Ofcourse the one thing we haven't mentioned is the staff we have had come through the shop over the years. We have always been lucky and we have always had our pick of the bunch when it comes to staff, and have had some amazing people work with us over the years. It is these people and the energy and ideas they bring with them that has also help us become who we are and for that we thanks each and every one of them.
As the owners of the shop, we are down working on the floor getting our hands dirty along with the staff which we believe is really important. We aren't just barking orders from some desk after looking at figures on our computer. We love it. We love dealing with people and we love to share the riding Queenstown has with people.
Squad Goals 2020
The team/family culture is important to us at Vertigo and it is always reflected in our staff. We are all one big team working together in the customers eyes. It exhilarating after a busy day and you have been flat out but work seamlessly together getting everything done. We are nothing without our staff, they have made what Vertigo is and we like them to know this.
Through treating our staff fairly and with respect we always get good staff retention. We have guys that have stayed with us coming back each summer for 3, 4 or 5 years. There are plenty years when we dont need to hire any new staff. This is so important to us and should be important to our customers. You know what you are getting when you come to us, you are getting passion, experience, knowledge and a friendly, familiar face who is going to get the job done right.
Hardest man in Queenstown and an integral part of what
our shop has become- Ben Hildred
Like I mentioned earlier our experience from guiding days has given us plenty of time dealing with customers in the tourism market and this is a very customer service focussed market. This has carried on as we have morphed into our current bike shop status. I feel like this is a very unique balance that we offer traditional excellent customer service with our bike knowledge and passion. Everyone that walks through the door gets our attention, no one gets talked down too or made to feel like a fool when they come into Vertigo just because they aren't bike experts themselves.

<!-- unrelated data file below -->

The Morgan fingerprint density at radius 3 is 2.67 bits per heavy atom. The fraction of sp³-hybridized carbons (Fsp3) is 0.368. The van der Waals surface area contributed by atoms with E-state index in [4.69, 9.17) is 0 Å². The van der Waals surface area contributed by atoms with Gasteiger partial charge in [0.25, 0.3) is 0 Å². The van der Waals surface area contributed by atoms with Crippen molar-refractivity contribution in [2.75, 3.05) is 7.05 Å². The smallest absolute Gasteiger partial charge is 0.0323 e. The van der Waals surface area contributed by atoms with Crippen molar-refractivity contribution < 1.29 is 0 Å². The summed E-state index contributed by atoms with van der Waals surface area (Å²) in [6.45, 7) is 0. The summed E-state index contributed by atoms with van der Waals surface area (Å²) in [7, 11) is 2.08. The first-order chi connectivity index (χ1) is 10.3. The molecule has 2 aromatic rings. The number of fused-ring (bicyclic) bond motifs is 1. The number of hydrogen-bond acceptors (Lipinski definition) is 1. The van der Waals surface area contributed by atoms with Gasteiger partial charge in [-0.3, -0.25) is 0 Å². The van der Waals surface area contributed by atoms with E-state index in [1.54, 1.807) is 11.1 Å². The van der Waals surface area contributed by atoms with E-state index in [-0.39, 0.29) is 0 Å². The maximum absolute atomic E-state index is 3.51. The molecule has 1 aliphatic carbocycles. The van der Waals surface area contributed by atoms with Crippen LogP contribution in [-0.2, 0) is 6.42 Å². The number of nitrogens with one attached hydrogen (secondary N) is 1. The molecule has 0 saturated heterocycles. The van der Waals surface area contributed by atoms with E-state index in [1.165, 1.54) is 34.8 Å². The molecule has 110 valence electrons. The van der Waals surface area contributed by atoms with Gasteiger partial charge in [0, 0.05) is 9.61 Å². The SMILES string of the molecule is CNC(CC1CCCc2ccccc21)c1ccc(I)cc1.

It doesn't end here though, to be truely a local store you need to support and help grow the local mtb community. This is so key. The bigger chain stores do this by offering discounted product for local mtb club members or donating old stock as prizes for local events. To me this is fine, you need people to do this I guess, but to me its faceless, its half assesd and its an easy way out to ty and make it look like you are giving back.
To give back you need to be putting on dig days you need to be putting on races and events, raising money and help grow the scene through youth development. It is only the passionate smaller rider run business that can achieve this and that's why it is so important to support these businesses like Vertigo.
To Vertigo this is key. We have been running local race events since 2008. Downhill is our background and our passion and that is what we focus on. The DH scene in Queenstown has always been thriving and we have always been there to help it do so.
In 2016 we started our local DH series in conjunction with Skyline. We take care of the paperwork, permits, timing and prizes and skyline take care of the tracks. It has been a successful relationship which has seen us raise almost $20,000 for the club and which has also allowed the club to invest in a professional timing system. Not only has it helped raise money but the local DH scene but it has brought on so many local younger riders and we are so chuffed to see our series as a catapult for them into their race careers.
So where is this going? I have rambled on a few tangents, but hopefully it has helped paint a picture of why local stores are so important to the mtb community and why they need supporting. It is not about us being better than them or bad mouthing anyone, I dont believe in this, it is unprofessional. Every store has its place as you can be everything to everyone, you can only do what you can and do it to the best of your abilities.
As long as we are in business you can rest assured we will continue trying to be the best we can, not resting on our laurels and constantly trying to make ourselves better as well as helping grow the Queenstown scene.
See you on the trails.